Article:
The report details this shifting reality and enumerates the ways the field is changing, specifically with respect to the increased responsibility these legal pros have dealing with compliance regulations like the California Consumer Privacy Act (CCPA) and the General Data Protection Regulation (GRPD) in Europe.
“The role of General Counsel and Chief Legal Officers looks very different these days than even just 10 years ago—having gone from a position of largely exclusively providing legal expertise to now playing a key role in business strategy and overseeing a much broader scope of responsibilities,” reads the report, which is entitled 'The New Role of General Counsel and Chief Legal Officers: Legal GRC Creates a New Way to Think About Business Risk.'
These officers have a lot on their plate, and they must be agile with respect to mitigating enterprise risks and data governance issues, notes the Exterro paper.
“Driving much of this change is the increased liability that comes with non-compliance with regulations like the [GDPR] or [CCPA] and the cost and reputational risks associated with data breaches and cybersecurity attacks,” it continues.
According to information from California’s Department of Justice, the CCPA gives consumers greater control of personal data being collected by businesses. This includes the right to know how the data is being used, the right to delete certain pieces of personal information and the right to opt out of the sale of that data, among other provisions.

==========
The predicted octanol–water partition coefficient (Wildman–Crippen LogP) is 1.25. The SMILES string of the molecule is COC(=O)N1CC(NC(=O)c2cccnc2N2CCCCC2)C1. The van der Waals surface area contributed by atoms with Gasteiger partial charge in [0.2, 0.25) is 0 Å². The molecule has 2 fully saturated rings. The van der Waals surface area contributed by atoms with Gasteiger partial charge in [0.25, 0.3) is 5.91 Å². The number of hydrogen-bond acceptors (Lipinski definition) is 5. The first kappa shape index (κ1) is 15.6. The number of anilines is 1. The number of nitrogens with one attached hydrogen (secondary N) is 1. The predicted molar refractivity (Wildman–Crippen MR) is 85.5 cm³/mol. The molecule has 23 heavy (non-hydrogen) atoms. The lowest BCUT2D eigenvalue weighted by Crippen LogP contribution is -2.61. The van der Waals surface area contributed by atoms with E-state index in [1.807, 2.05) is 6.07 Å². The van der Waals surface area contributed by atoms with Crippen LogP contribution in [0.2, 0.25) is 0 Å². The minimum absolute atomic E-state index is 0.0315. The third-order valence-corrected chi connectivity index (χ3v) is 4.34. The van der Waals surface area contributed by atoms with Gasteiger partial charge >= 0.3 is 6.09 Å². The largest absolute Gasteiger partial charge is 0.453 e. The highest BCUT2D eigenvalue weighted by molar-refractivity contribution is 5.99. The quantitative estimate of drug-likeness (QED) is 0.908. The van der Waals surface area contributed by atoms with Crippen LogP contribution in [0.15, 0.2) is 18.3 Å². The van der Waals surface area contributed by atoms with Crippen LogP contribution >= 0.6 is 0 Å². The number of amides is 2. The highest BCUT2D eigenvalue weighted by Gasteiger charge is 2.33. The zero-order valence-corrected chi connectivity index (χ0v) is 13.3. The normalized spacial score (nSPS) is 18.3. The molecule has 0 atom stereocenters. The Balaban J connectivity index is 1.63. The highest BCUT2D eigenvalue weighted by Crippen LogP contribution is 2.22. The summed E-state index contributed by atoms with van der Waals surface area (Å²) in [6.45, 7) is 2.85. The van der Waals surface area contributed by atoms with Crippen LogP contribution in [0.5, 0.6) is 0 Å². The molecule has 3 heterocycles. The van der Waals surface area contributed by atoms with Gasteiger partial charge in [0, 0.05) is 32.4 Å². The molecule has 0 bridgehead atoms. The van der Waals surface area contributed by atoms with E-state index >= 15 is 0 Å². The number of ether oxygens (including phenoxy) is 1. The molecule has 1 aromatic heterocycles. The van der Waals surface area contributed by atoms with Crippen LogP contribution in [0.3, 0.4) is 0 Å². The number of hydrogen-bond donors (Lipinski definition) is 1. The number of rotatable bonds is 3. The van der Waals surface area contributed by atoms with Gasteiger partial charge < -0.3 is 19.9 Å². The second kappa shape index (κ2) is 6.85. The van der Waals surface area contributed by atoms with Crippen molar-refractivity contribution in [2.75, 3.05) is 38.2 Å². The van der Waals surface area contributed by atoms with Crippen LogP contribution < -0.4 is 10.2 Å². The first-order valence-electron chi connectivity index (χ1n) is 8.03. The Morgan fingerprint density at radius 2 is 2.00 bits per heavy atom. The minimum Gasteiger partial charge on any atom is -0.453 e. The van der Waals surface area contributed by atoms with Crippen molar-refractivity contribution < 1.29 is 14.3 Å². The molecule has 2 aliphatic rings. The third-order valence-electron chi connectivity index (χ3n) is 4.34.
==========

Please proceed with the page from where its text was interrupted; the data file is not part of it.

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In addition to the role itself changing, notes the report, so too has the organizational structure surrounding it. Now, privacy, legal operations, compliance and ethics departments are all expected to report to these legal experts with “cross functional dotted lines to IT Security and Enterprise Risk Management departments.” As these organizational units are blurring, so too are the lines separating these once-distinct departments.
As a result, these legal professionals are being asked to take on a lot of responsibility, some of which is relatively new in the space. “It’s ‘please send me a copy of all my personal data,’ effectively," notes one industry insider cited by Exterro. "And that causes a headache for companies, because if you’re faced with that, if it’s come from a customer you’ve had for 20 years or whatever, where do you start? What are they looking for? How do you find it? How do you separate it from data that they’re not really entitled to get? Are there any exemptions that apply? Is it privileged?” asks Philip Thomas, partner at Reed Smith.
“It’s a big headache, and the problem with this, it can be very challenging to respond to these requests in a cost-effective way,” adds Thomas.